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INTERVIEW: Shoot the Glass’s Ryan Nielsen on Company

The cast of Shoot the Glass Theater’s upcoming production of Company.

Tomorrow, Shoot the Glass Theater opens its second-ever production: Stephen Sondheim’s classic 1970 musical Company. This show, which plays at the New Century Theatre in Minneapolis through Sunday, November 20th, was lauded at its premiere for its exploration of changing relationship and family dynamics in a socially turbulent time. The Arts Reader‘s Basil Considine spoke with Shoot the Glass’s co-artistic director Ryan Nielsen to talk about the award-winning musical’s enduring relevance, navigating dated aspects of classics, and the show’s successful Goldstar ticket promotion.


Ryan Nielsen
Ryan Nielsen

Why Company? On your organization’s website, you talk about being primarily focused on actors; what is it about this 46-year-old Sondheim musical that drew you to it for your second production?

We really only re-discovered Company a short time ago, but we were struck by how relevant the text seemed to us. Many critics disregard the material as “dated”, and while that is true in some sense the ideas are extremely current. We seem to be living in such a disconnected age with the rise of technology and social media – a show about a person searching for and trying to understand his own relationship to intimacy seemed like a natural fit for our actor-based company.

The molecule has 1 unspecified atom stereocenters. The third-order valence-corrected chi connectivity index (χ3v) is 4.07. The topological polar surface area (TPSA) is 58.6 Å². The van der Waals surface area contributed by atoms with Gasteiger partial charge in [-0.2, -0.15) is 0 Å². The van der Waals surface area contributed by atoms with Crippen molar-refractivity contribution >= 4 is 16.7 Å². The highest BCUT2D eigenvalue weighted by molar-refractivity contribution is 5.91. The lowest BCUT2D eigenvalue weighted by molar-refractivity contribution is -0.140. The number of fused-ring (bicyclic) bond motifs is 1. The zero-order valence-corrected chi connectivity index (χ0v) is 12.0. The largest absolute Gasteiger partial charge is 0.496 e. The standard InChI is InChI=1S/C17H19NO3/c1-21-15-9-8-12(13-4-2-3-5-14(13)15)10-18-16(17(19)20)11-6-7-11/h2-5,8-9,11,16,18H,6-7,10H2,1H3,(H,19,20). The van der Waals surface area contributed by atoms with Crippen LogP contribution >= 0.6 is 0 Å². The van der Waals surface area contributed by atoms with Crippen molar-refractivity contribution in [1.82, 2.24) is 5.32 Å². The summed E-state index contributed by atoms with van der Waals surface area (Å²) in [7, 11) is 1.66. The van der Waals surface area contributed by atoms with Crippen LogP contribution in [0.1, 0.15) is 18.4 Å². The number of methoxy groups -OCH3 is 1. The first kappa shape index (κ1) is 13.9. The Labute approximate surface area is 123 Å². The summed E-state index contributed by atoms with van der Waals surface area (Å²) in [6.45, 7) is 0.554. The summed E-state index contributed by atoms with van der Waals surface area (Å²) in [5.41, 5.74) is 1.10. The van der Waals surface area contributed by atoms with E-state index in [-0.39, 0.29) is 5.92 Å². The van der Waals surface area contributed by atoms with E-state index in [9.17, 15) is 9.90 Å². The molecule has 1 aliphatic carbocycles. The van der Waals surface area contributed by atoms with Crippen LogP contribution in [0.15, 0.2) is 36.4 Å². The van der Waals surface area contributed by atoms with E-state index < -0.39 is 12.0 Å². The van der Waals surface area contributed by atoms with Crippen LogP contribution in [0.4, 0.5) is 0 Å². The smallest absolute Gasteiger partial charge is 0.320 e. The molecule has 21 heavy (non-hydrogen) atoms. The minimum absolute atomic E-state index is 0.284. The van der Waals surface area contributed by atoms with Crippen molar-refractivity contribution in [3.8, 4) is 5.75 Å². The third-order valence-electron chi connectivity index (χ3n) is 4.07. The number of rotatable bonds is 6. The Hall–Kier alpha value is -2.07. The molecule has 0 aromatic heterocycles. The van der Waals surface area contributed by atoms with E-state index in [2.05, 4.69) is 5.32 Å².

There was also a desire in the community (among our actor and director friends) to tackle a show like Company; for some reason, there was a real longing for this show. It just seemed – considering where we are in society and where many of us involved with the show are in our personal lives – that Company was the right choice.

My secondary answer to “Why Company?” is much simpler: because Sondheim.

What are some of the specific aspects of this show (besides, perhaps, the novelty of its sound) that you feel have aged less well and why?

Elaine Stritch as Joanne in the 1970 premiere of Company. Stritch, then 45, was 6 years older than her costar Dean Jones (as Bobbie) and a decade older than the character of Bobbie – a then-striking difference in age.
Elaine Stritch as Joanne in the 1970 premiere of Company. Stritch, then 45, was 6 years older than her costar Dean Jones (as Bobbie) and 10 years older than his character – a then-striking difference.